The privately held Silicon Valley start-up created software that lets Net users trade audio tracks encoded in the popular MP3 format directly from their PCs. The company last month was slapped with a lawsuit from the Recording Industry Association of America (RIAA), which accused it of "facilitating piracy."
But now it's Napster that is lodging an intellectual property complaint.
Stanford University senior David Weekly posted a page describing the Napster protocol, or the way Napster's servers communicate with users' computers and transfer information.
Shortly after Weekly posted the protocol, Napster requested that he take it down.
"Although I'm sure that the work you've done reverse engineering the Napster protocol was a fascinating project for you, I must remind you that doing so is in violation of the license agreement that you agreed to when you installed the Napster application," Napster vice president of engineering Eddie Kessler wrote in an email to Weekly. "Napster doesn't support, encourage or condone this behavior."
Kessler wrote that his main concern was that others might use the information to attack the service and its members, adding, "It is essential that you immediately remove your analysis from your Web site and from anywhere else that it has been published."
Weekly declined to remove the protocol and subsequently urged others to copy and disseminate the page.
He said he reverse engineered the Napster protocol just to see whether he could and to help build his programming skills; he then posted his results to help others working on Napster clones.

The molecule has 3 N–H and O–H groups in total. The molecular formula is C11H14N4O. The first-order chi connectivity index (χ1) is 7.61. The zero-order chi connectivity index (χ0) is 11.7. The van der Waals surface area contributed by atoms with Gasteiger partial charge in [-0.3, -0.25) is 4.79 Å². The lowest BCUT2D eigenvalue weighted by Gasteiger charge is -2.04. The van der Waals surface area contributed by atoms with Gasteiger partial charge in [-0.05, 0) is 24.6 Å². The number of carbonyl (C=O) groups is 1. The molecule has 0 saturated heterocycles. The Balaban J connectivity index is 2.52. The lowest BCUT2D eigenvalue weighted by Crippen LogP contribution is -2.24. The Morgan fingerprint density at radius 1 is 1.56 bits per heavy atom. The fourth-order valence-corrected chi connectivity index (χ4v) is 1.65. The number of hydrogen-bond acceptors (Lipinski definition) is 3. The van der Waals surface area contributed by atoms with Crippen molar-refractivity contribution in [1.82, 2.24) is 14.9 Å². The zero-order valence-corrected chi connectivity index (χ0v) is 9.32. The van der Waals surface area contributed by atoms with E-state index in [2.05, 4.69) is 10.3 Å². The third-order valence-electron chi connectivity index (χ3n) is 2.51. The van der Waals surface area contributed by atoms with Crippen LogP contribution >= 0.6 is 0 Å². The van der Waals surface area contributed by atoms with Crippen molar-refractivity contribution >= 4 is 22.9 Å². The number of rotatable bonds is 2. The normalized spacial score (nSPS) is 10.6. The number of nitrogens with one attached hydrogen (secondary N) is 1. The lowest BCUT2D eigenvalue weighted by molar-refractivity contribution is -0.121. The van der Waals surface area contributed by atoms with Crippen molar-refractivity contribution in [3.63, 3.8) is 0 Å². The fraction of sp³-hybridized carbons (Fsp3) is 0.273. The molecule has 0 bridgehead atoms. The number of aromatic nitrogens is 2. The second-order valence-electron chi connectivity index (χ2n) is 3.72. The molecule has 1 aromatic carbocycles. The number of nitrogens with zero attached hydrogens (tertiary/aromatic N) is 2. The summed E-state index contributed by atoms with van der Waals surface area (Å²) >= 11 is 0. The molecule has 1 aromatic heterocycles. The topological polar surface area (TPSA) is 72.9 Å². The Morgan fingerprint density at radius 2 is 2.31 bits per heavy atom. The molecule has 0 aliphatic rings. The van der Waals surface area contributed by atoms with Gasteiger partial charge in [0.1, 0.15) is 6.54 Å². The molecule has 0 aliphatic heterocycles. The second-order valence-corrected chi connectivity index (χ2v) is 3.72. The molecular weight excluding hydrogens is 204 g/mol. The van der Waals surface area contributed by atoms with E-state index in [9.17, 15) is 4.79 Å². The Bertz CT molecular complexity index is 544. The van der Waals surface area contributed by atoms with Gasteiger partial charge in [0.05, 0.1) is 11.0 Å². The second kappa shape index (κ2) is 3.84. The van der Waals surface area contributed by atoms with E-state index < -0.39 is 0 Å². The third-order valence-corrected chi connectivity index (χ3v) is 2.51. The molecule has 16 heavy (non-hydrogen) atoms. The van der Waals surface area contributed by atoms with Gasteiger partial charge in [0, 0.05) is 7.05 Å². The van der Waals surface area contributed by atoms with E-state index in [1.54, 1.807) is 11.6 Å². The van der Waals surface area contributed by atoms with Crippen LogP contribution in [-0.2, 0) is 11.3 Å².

Weekly said that others have posted even more comprehensive information than he has. In particular, he cited an online project called OpenNap: Open Source Napster Server, which aggregates information and links to Napster clones and versions for various platforms including Linux, Gnome, Java, BeOS, IRC, KDE and the Macintosh.
Kessler acknowledged that Weekly is not the first to reverse engineer Napster's protocol or even to take the additional step of creating a Napster clone. He said the company supports these efforts when individuals produce applications that will run on platforms Napster doesn't support.
In one example, Napster recently hired a team that had created a version of the application, dubbed "Macster," for the Macintosh. Kessler said an important difference between Weekly's actions and those of the Macster programmers is that they did not publish their source code.
Weekly suggested that Napster's core mission puts it in an awkward position in asking him to pull down the information on the protocol.
"Fundamentally I think that it's not something that's harmful to Napster," said Weekly. "But more than that, it's in line with the ideals Napster embodies: the discovery and sharing of information. The irony is not lost on me that their sole business is distributing the information of other people."
Napster said its mission and the RIAA lawsuit are not relevant to the flap with Weekly.
"I think it's an apples and oranges comparison," said company spokesman Brandon Barber. "This guy is referencing some really sensitive proprietary information. It's not an analogous situation."
The contretemps between Napster and Weekly is an example of what can happen when programmers try to reverse engineer a company's software. The online entertainment sector especially has been riddled with legal fights.
A Norwegian teenager was arrested Monday on charges that he reverse engineered an encryption program that prevents DVDs from being viewed through unauthorized players. Another example is Free-expression.org's efforts to create an open source alternative to RealNetworks' streaming multimedia player.